Harry Lehua Kamoku (1905-1957) pioneered the modern trade union movement in Hawaii. In 1935, Harry organized Hilo longshoremen into the first multi-ethnic, democratic union in Hawaii. The Hilo ILWU Hall is named after Harry Kamoku.
Harry Kamoku was born in Hilo on Oct. 3, 1905, of Hawaiian-Chinese ancestry. At the age of 16, he shipped out as an apprentice seaman and became a member of Sailors Union of the Pacific. He sailed for 12 years and learned a lot about the world and about unions. Kamoku even walked the picket lines in San Francisco in 1934, when longshore workers organized themselves into a single unit on the West Coast and won an 81-day strike against the powerful ship-owners. The longshoremen built a democratic union that was run by the rank and file, and this enabled them to win a coast wide contract and a union-run hiring hall which put an end to discriminatory hiring. At that time the ILWU was Pacific Coast District 38 of the International Longshoremen's Association which was affiliated with the American Federation of Labor. Harry returned to Hilo to work as a longshoreman and to organize waterfront workers around the ILWU principles of rank and file democracy, racial unity, and industrial unionism. (Industrial unionism strives to organize all workers in a plant, establishment, or industry, regardless of their craft or skill.)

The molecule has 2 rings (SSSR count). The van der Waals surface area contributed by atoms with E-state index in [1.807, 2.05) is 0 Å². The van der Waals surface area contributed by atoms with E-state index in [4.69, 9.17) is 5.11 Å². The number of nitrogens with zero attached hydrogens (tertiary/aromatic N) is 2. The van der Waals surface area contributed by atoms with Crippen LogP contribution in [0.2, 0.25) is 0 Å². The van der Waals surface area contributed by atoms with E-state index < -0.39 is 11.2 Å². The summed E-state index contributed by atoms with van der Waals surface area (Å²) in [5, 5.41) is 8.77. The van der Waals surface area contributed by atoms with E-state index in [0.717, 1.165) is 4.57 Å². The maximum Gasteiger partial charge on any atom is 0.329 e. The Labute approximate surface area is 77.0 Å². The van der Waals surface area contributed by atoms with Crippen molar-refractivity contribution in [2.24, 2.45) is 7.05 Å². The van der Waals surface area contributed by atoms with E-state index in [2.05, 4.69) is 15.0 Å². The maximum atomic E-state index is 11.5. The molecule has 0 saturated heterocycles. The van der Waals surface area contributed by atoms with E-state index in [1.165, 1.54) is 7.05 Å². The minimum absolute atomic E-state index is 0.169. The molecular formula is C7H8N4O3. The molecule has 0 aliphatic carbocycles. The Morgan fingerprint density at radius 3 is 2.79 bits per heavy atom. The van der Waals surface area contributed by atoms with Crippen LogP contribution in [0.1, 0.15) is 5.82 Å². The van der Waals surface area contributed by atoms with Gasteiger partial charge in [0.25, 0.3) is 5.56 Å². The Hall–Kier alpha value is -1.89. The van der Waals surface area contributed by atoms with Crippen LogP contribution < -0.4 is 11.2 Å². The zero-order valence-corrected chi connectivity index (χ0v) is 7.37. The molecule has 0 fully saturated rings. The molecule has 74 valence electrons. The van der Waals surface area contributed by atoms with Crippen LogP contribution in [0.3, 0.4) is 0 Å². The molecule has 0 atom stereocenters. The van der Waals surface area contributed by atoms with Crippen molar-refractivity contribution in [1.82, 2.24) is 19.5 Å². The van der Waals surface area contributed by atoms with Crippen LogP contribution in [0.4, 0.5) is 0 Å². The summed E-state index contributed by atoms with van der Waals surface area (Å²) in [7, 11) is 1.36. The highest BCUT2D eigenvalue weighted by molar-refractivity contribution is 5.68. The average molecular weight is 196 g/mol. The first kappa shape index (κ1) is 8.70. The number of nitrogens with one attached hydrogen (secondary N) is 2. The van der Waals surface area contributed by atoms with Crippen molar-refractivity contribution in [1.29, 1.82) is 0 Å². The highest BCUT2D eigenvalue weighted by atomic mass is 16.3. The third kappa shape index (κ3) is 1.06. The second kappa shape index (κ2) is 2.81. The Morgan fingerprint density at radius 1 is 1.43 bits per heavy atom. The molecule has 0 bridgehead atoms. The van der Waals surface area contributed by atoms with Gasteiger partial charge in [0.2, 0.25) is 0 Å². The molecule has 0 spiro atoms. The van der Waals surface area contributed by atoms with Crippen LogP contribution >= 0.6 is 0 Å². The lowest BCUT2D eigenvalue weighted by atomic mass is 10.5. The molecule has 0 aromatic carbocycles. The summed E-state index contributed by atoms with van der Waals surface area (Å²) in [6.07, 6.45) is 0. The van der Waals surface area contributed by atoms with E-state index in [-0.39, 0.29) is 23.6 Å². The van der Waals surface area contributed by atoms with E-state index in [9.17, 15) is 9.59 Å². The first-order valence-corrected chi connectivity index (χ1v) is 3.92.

Hilo Longshoremen's Association
International Longshore and Warehouse Union
In 1935, Harry organized Hilo longshoremen into the first multi-ethnic, democratic union in Hawaii.
Only two ILWU buildings are named after individuals - the Honokaa Union Building is named after Jack Hall and the Hilo ILWU Union Hall is named after Harry Kamoku. Most ILWU members have heard of Jack Hall, as many ILWU contracts have a Jack Hall holiday on either his death on January 2 or his birthday on February 28. Kamoku, on the other hand, is not as well known as Hall, but to him goes the credit of pioneering the modern trade union movement in Hawaii.